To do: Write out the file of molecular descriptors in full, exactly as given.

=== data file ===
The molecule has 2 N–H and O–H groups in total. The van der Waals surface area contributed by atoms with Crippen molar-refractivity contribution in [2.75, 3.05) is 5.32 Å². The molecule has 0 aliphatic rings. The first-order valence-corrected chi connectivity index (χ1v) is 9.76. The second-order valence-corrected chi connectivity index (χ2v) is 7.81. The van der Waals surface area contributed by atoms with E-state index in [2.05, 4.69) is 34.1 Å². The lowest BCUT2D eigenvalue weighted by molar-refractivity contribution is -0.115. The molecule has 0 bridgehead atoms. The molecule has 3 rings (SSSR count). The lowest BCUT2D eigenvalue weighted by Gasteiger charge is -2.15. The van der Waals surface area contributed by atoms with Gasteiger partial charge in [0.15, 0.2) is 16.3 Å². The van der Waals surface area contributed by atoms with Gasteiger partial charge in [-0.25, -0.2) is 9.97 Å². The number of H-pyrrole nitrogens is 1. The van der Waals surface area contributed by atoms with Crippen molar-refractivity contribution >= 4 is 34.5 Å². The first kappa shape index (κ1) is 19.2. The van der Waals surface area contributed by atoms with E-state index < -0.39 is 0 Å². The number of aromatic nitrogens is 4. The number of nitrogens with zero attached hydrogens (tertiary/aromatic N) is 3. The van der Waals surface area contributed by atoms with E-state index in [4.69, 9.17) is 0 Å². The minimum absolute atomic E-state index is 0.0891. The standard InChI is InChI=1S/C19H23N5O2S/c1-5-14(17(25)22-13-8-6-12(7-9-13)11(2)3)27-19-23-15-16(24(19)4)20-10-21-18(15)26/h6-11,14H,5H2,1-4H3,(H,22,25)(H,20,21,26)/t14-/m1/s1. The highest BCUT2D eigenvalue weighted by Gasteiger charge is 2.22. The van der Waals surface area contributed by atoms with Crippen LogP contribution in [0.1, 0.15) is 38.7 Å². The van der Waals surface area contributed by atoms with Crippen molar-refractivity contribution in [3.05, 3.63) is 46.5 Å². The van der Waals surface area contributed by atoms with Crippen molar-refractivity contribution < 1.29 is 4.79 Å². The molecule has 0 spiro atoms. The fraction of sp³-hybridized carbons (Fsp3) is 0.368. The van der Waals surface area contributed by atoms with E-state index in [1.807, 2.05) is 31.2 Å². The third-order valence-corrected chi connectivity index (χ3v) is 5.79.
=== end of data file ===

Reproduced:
The molecule has 2 N–H and O–H groups in total. The van der Waals surface area contributed by atoms with Crippen molar-refractivity contribution in [2.75, 3.05) is 5.32 Å². The molecule has 0 aliphatic rings. The first-order valence-corrected chi connectivity index (χ1v) is 9.76. The second-order valence-corrected chi connectivity index (χ2v) is 7.81. The van der Waals surface area contributed by atoms with E-state index in [2.05, 4.69) is 34.1 Å². The lowest BCUT2D eigenvalue weighted by molar-refractivity contribution is -0.115. The molecule has 0 bridgehead atoms. The molecule has 3 rings (SSSR count). The lowest BCUT2D eigenvalue weighted by Gasteiger charge is -2.15. The van der Waals surface area contributed by atoms with Gasteiger partial charge in [0.15, 0.2) is 16.3 Å². The van der Waals surface area contributed by atoms with Gasteiger partial charge in [-0.25, -0.2) is 9.97 Å². The number of H-pyrrole nitrogens is 1. The van der Waals surface area contributed by atoms with Crippen molar-refractivity contribution >= 4 is 34.5 Å². The first kappa shape index (κ1) is 19.2. The van der Waals surface area contributed by atoms with E-state index < -0.39 is 0 Å². The number of aromatic nitrogens is 4. The number of nitrogens with zero attached hydrogens (tertiary/aromatic N) is 3. The van der Waals surface area contributed by atoms with E-state index in [4.69, 9.17) is 0 Å². The minimum absolute atomic E-state index is 0.0891. The standard InChI is InChI=1S/C19H23N5O2S/c1-5-14(17(25)22-13-8-6-12(7-9-13)11(2)3)27-19-23-15-16(24(19)4)20-10-21-18(15)26/h6-11,14H,5H2,1-4H3,(H,22,25)(H,20,21,26)/t14-/m1/s1. The highest BCUT2D eigenvalue weighted by Gasteiger charge is 2.22. The van der Waals surface area contributed by atoms with Crippen LogP contribution in [0.1, 0.15) is 38.7 Å². The van der Waals surface area contributed by atoms with Crippen molar-refractivity contribution in [3.05, 3.63) is 46.5 Å². The van der Waals surface area contributed by atoms with Crippen molar-refractivity contribution < 1.29 is 4.79 Å². The molecule has 0 spiro atoms. The fraction of sp³-hybridized carbons (Fsp3) is 0.368. The van der Waals surface area contributed by atoms with E-state index in [1.807, 2.05) is 31.2 Å². The third-order valence-corrected chi connectivity index (χ3v) is 5.79.